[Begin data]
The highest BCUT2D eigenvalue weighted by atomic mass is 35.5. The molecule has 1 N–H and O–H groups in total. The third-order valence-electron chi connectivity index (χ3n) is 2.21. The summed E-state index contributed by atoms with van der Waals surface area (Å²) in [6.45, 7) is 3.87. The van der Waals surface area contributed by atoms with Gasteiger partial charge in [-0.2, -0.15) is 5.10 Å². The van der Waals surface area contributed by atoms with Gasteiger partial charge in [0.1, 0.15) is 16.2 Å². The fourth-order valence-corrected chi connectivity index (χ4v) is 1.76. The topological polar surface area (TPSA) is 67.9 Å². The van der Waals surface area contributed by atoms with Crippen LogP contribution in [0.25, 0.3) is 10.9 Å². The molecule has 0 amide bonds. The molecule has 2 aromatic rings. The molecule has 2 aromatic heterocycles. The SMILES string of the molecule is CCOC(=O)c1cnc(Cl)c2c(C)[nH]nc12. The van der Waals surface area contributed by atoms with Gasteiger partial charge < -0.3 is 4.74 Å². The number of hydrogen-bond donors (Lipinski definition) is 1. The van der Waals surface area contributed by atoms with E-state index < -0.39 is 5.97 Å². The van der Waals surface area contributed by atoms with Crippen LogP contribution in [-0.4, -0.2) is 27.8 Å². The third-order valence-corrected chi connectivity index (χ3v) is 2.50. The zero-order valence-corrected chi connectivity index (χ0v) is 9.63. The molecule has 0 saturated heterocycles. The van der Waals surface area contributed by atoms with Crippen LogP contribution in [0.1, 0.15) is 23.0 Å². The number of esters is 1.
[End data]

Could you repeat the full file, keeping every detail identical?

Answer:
The highest BCUT2D eigenvalue weighted by atomic mass is 35.5. The molecule has 1 N–H and O–H groups in total. The third-order valence-electron chi connectivity index (χ3n) is 2.21. The summed E-state index contributed by atoms with van der Waals surface area (Å²) in [6.45, 7) is 3.87. The van der Waals surface area contributed by atoms with Gasteiger partial charge in [-0.2, -0.15) is 5.10 Å². The van der Waals surface area contributed by atoms with Gasteiger partial charge in [0.1, 0.15) is 16.2 Å². The fourth-order valence-corrected chi connectivity index (χ4v) is 1.76. The topological polar surface area (TPSA) is 67.9 Å². The van der Waals surface area contributed by atoms with Crippen LogP contribution in [0.25, 0.3) is 10.9 Å². The molecule has 0 amide bonds. The molecule has 2 aromatic rings. The molecule has 2 aromatic heterocycles. The SMILES string of the molecule is CCOC(=O)c1cnc(Cl)c2c(C)[nH]nc12. The van der Waals surface area contributed by atoms with Gasteiger partial charge < -0.3 is 4.74 Å². The number of hydrogen-bond donors (Lipinski definition) is 1. The van der Waals surface area contributed by atoms with E-state index < -0.39 is 5.97 Å². The van der Waals surface area contributed by atoms with Crippen LogP contribution in [-0.4, -0.2) is 27.8 Å². The third-order valence-corrected chi connectivity index (χ3v) is 2.50. The zero-order valence-corrected chi connectivity index (χ0v) is 9.63. The molecule has 0 saturated heterocycles. The van der Waals surface area contributed by atoms with Crippen LogP contribution in [0.1, 0.15) is 23.0 Å². The number of esters is 1.